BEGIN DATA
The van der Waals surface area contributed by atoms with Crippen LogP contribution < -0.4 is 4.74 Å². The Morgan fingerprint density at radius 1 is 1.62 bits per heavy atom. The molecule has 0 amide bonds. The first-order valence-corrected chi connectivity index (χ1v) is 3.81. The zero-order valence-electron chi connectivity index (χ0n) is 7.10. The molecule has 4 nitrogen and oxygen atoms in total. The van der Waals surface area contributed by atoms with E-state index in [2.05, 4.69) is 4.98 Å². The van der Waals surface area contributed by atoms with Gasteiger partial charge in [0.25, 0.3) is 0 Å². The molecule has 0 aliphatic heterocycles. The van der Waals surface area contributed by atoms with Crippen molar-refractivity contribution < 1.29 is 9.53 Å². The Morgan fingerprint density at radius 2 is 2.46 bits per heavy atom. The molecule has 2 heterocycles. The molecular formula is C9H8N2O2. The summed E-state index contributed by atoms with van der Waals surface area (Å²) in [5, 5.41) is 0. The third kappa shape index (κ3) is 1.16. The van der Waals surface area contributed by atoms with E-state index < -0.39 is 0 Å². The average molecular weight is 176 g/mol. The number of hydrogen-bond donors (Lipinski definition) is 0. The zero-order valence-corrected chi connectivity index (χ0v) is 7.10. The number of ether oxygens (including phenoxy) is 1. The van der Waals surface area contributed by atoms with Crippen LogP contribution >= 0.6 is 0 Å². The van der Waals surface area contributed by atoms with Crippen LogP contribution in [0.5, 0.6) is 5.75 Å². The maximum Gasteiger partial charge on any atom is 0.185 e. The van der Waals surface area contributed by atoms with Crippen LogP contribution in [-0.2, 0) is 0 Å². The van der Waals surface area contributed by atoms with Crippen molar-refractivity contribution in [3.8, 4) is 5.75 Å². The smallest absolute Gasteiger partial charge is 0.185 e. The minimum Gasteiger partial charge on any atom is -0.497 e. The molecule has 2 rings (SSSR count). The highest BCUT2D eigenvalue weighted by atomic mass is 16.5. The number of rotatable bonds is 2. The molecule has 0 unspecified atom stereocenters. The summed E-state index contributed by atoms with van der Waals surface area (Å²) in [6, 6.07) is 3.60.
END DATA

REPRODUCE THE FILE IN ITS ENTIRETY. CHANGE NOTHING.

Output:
The van der Waals surface area contributed by atoms with Crippen LogP contribution < -0.4 is 4.74 Å². The Morgan fingerprint density at radius 1 is 1.62 bits per heavy atom. The molecule has 0 amide bonds. The first-order valence-corrected chi connectivity index (χ1v) is 3.81. The zero-order valence-electron chi connectivity index (χ0n) is 7.10. The molecule has 4 nitrogen and oxygen atoms in total. The van der Waals surface area contributed by atoms with E-state index in [2.05, 4.69) is 4.98 Å². The van der Waals surface area contributed by atoms with Gasteiger partial charge in [0.25, 0.3) is 0 Å². The molecule has 0 aliphatic heterocycles. The van der Waals surface area contributed by atoms with Crippen molar-refractivity contribution < 1.29 is 9.53 Å². The Morgan fingerprint density at radius 2 is 2.46 bits per heavy atom. The molecule has 2 heterocycles. The molecular formula is C9H8N2O2. The summed E-state index contributed by atoms with van der Waals surface area (Å²) in [5, 5.41) is 0. The third kappa shape index (κ3) is 1.16. The van der Waals surface area contributed by atoms with E-state index < -0.39 is 0 Å². The average molecular weight is 176 g/mol. The number of hydrogen-bond donors (Lipinski definition) is 0. The zero-order valence-corrected chi connectivity index (χ0v) is 7.10. The number of ether oxygens (including phenoxy) is 1. The van der Waals surface area contributed by atoms with Crippen LogP contribution >= 0.6 is 0 Å². The van der Waals surface area contributed by atoms with Crippen LogP contribution in [0.5, 0.6) is 5.75 Å². The maximum Gasteiger partial charge on any atom is 0.185 e. The van der Waals surface area contributed by atoms with Crippen LogP contribution in [-0.2, 0) is 0 Å². The van der Waals surface area contributed by atoms with Crippen molar-refractivity contribution in [3.8, 4) is 5.75 Å². The smallest absolute Gasteiger partial charge is 0.185 e. The minimum Gasteiger partial charge on any atom is -0.497 e. The molecule has 2 rings (SSSR count). The highest BCUT2D eigenvalue weighted by atomic mass is 16.5. The number of rotatable bonds is 2. The molecule has 0 unspecified atom stereocenters. The summed E-state index contributed by atoms with van der Waals surface area (Å²) in [6, 6.07) is 3.60.